RAMONA: And it was very tiring to be around that energy, and I found that when I left it —

[AUDIENCE LAUGHS]

RAMONA:  — no, it was! And then when I left it, and then went back to Manila and went back to Rappler, I was so tired. And I thought, “Why am I so tired?” I didn’t realize that until halfway through the filmmaking. I’m like, “Why am I so tired?” You know? Well, of course it is tiring to film, but you know, I was even more tired. Right? Because I think it’s the anger and fear, and you feel it. It’s palpable. But we knew we had to be there to record it. To bear witness.

NELUFAR: What Ramona is feeling and what Maria is living through is this kind of hyperrealism where reality itself is sinking into unbelievability. The threats online and offline that Maria and her reporters face, this grandiose character of President Duterte, it would all be like a bad dream if it wasn’t for the blood spilling daily on the streets of the Philippines.

Ramona and Maria are Filipino American. And watching A Thousand Cuts, there’s a subtle theme about what it means for Maria to be both Filipino and American. I wanted to know how their work is shaped by their identity.

RAMONA: All my films are a yearning for the homeland, right? Because if you’re an immigrant and you live here, you don’t actually live here. It’s — you live in a liminal space, this in-between space, between what you know growing up — where you were born and raised and came of age. I came here for university, and where you really became an adult, and that’s why I think I keep going back, is explorations. I film my explorations, I like to explore what’s happening back home and try to decode it for a Western audience.

MARIA: The reason why Ramona had such a — she had access to everything. She knew more about us. She can finish a sentence that I will —

RAMONA: I can!

MARIA: And the reason we gave her that access was one, she’s extremely persistent. You can’t close the door on her. She’s like water wearing down rock, you know? But the other part of it is her being Filipino American, we agreed on one thing: that it matters how and to whom we tell the story.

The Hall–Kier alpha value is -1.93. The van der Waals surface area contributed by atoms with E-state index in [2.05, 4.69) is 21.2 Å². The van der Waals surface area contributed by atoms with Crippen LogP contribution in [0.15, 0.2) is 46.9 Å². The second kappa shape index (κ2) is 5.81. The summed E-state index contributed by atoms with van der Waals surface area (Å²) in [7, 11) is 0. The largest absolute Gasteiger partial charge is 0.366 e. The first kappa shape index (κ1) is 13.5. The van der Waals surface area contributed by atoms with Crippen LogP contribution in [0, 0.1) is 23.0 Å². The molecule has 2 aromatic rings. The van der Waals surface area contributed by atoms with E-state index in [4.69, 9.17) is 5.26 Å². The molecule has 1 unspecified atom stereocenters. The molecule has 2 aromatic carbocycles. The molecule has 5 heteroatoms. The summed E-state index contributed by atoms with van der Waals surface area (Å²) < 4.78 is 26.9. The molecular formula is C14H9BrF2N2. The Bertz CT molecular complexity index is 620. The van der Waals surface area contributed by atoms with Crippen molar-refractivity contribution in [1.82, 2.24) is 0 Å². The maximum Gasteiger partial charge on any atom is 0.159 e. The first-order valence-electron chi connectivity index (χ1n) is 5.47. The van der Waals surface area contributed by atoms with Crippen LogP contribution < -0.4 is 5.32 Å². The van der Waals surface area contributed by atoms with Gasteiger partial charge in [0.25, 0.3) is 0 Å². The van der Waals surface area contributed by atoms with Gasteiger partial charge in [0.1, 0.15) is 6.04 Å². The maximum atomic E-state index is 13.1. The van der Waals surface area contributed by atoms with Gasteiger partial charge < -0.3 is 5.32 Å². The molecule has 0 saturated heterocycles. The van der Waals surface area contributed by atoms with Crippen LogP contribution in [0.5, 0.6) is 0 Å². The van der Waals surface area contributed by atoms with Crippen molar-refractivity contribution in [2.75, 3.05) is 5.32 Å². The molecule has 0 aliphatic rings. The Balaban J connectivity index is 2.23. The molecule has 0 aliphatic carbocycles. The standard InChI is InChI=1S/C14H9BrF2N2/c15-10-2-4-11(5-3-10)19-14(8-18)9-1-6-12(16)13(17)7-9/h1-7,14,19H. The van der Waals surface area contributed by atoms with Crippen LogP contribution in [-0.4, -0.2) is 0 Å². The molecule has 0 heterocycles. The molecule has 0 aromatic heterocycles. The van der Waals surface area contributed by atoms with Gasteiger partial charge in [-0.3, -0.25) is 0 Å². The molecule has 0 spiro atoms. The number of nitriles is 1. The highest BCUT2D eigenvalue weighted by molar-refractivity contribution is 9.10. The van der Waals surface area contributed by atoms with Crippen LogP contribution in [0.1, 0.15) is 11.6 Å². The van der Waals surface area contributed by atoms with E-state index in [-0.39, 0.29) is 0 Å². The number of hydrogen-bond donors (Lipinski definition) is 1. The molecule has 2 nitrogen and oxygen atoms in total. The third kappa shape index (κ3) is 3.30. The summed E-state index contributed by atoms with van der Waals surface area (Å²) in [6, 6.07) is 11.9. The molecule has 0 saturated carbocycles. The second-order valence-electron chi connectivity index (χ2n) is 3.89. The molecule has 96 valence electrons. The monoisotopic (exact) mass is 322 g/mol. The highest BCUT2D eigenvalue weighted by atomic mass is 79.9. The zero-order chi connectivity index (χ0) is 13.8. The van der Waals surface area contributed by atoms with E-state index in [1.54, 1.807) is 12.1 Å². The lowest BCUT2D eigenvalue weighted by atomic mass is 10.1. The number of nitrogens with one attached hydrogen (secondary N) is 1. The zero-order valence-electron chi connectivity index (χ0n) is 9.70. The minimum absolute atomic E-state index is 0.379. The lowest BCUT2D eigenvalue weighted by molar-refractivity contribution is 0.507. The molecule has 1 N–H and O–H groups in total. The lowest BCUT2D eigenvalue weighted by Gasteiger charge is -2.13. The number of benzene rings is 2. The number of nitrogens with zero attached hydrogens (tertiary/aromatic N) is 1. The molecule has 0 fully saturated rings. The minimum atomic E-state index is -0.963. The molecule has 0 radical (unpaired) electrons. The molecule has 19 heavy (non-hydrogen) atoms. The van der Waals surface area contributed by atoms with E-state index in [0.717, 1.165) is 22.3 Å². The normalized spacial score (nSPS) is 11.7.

And for me, when I turned 40, I told myself I was going to choose home, and I chose the Philippines. I thought I was old enough to have real experience, but young enough to still want to make a difference. I was going to retire in the Philippines. Look at my choices, right? So I saw a possibility that we could build something better. And after 20 years of writing about what everyone else was doing, I wanted to help build.

[MARIA’S VOICE BREAKS]

MARIA: So it’s heartbreaking to see. Anyway.

NELUFAR: What’s heartbreaking?

MARIA: I became a reporter in 1986. My first boss who hired me is here. When he hired me, I was like — I was a kid. And 1986 was the promise of democracy. We coined “people power,” that peaceful transfer —

NELUFAR: I want to hold you here in the space just a little while longer. Have some water.

MARIA: Thank you, sorry.

NELUFAR: Tell me a little bit about that. How do you hold your Americaness and what it does to the world, and your Filipinoness?

MARIA: I think when you come from more than one culture, you realize automatically, when you’re very young, that there’s more than one way to look at anything. And in a way journalism allowed me to ask the questions and to look at the power structures.

NELUFAR: One of the things that Maria and I were talking before you lovely people walked into the room was about how when I was 15 years old, the war on terror was happening in my homeland in Afghanistan, and I’d switch on the 6 o’clock news and I’d be told, “We’ve gained new territory! We’ve democratized an entire new swath of the country! We’re so lucky! Afghans are going to have democracy and freedom!” And then: “But there’s also been some local casualties,” they’d say. And then I’d switch the channel to the Afghan news channel and there’s 300 dead, 500 injured. The market town has been decimated. Mothers wailing for their lost kids. And I saw parallel realities. In the age of social media, it’s not as black and white anymore.

MARIA: I would say now, we don’t have parallel, we have alternative universes. You can say, “We have 10 bottles of water.” I can stick to two. But if you say it a million times, you will win. Even if the reality is different.